the rest of Tahoe has never stuck with me yet but that could well be b/c I’m always worn out & skullfucked after the tweezer

  2. garretcorncob Says:

    Speaking of disagreements with Miner, did everyone think DCU 1 II was that sick?

    I ended that set thinking “Well, that was meh,” only to come read Miner’s review.

  3. MrCompletely Says:

    anyone here know how to light a fire under United Airlines’ ass? Got a friend in the biz or anything?

  4. Jerome Garcia Says:

    Thx MrC

  5. bob dylan Says:

    i thought woosta shows were epic. those were a high point of my listening this tour.

  6. snow Says:

    @Jdub- well, for 3.0 maybe. In the late 90’s several tours go into late november and some into december.
    @JG – I thought the whole Tahoe run was smoking. Really tight playing but not the most adventurous.
    Early summer – PNC, Alpharetta, Toronto, Chicago 2 come to mind.

  7. Ulysses S. Wingsuit Says:

    Gorge night 2 is solid all the way through.

  8. Jerome Garcia Says:

    Muchas gracias snow. Which of the MPP shows elevated or was it both of ’em?

  9. Jerome Garcia Says:

    That’s what I thought I remembered Gorge 2 deserving of top to bottom treatment.

  10. Mr.Miner Says:

    Wish the Tweezer “moved” a bit more… Stays in one central space the whole time… that was my only critique.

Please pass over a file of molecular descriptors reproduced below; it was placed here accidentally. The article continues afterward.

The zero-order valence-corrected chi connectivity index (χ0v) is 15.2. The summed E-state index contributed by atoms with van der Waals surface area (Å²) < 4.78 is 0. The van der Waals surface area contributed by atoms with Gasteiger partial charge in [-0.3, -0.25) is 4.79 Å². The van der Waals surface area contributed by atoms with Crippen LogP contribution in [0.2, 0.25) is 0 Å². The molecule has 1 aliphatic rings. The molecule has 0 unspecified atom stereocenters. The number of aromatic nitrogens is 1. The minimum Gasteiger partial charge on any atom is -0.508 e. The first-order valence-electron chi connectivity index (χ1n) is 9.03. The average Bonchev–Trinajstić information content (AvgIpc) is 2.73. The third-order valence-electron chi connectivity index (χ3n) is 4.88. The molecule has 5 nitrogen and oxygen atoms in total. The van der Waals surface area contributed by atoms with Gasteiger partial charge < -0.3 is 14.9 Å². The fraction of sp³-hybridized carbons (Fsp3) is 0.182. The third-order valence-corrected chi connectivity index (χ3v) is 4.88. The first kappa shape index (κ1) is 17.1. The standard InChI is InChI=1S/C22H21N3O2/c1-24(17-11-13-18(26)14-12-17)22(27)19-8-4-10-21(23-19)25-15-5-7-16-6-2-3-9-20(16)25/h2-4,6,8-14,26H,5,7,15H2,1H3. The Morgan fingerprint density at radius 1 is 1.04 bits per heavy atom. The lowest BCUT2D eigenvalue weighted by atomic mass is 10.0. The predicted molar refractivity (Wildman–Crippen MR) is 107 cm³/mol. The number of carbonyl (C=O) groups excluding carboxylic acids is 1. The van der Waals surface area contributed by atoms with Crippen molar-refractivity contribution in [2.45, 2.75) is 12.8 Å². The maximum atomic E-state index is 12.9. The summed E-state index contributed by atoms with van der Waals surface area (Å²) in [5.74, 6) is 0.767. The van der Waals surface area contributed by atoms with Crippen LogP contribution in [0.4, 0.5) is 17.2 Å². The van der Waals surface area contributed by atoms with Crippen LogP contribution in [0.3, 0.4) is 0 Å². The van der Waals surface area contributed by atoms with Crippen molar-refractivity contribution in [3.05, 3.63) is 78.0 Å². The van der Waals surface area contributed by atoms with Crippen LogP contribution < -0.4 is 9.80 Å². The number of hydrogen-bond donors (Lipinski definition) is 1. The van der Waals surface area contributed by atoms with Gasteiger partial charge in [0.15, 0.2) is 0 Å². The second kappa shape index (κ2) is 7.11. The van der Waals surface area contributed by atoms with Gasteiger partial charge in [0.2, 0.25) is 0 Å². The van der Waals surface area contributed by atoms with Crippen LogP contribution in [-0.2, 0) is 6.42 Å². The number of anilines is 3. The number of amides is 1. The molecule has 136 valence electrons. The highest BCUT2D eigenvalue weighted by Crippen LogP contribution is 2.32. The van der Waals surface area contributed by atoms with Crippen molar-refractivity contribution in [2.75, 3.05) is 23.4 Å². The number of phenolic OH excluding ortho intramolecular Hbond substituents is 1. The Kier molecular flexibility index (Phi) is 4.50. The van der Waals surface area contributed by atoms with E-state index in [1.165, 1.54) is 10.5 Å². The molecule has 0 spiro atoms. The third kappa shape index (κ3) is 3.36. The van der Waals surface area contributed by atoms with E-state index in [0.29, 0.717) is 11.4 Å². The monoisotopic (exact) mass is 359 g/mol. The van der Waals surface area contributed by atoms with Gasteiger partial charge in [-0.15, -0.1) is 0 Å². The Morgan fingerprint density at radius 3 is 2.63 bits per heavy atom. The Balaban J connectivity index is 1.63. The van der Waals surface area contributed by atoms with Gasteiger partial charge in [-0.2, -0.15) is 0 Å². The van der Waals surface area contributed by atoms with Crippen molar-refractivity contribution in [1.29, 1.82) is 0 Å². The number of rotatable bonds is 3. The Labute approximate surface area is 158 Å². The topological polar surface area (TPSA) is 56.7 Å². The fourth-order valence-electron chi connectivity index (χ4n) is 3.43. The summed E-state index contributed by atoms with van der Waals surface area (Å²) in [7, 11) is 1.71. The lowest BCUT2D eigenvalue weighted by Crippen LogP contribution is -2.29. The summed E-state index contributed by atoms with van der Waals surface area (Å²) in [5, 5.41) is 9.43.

^ kind of hear this, but they find a super cool and very unique place deep in the jam and stick with it. More of a rhythmic version than any sort of melody leads.

    sometimes at a show when you await transcendence, you miss “super fucking good” (and by “you” I mean “me”)…i got super elevated this final night after the AC 1 and 2 jams, thinking this AC would be the motherlode, and I was waiting for the second coming or something. I enjoyed it throughouly in the moment, but psyched myself out after the show, thinking it wasn’t all that.

    It wasn’t better than either of the previous two shows imo, but still pretty f’n great

  11. lumpyhead Says:

    re: AC tweezer

    guilty pleasure jam of the entire year so far. can’t stop spinning it.

  12. garretcorncob Says:

    Yeah BD? I figure I’ll give it a respin soon, but just didn’t pop for me first time through. I don’t think I was paying full attention, on that one, so maybe that’s why.

    And I tend to prefer one big jam over several smaller ones, so maybe that too.

    As for West Coast summer, both Gorges were fantastic, and yes, BGCC 3 II, but I thought first night set II was super on point. Somehow Farmhouse > Caspian was totally okay by me.

  13. garretcorncob Says:

    Oh yeah, there’s that gritty plinko jam in the AC Tweezer, huh? I was listening to that on the stereo and pointed it out to the SLF as being the shit. She said it was “weird”.

  14. MrCompletely Says:

    “More of a rhythmic version than any sort of melody leads.”

    100% – crunchy groove throwdown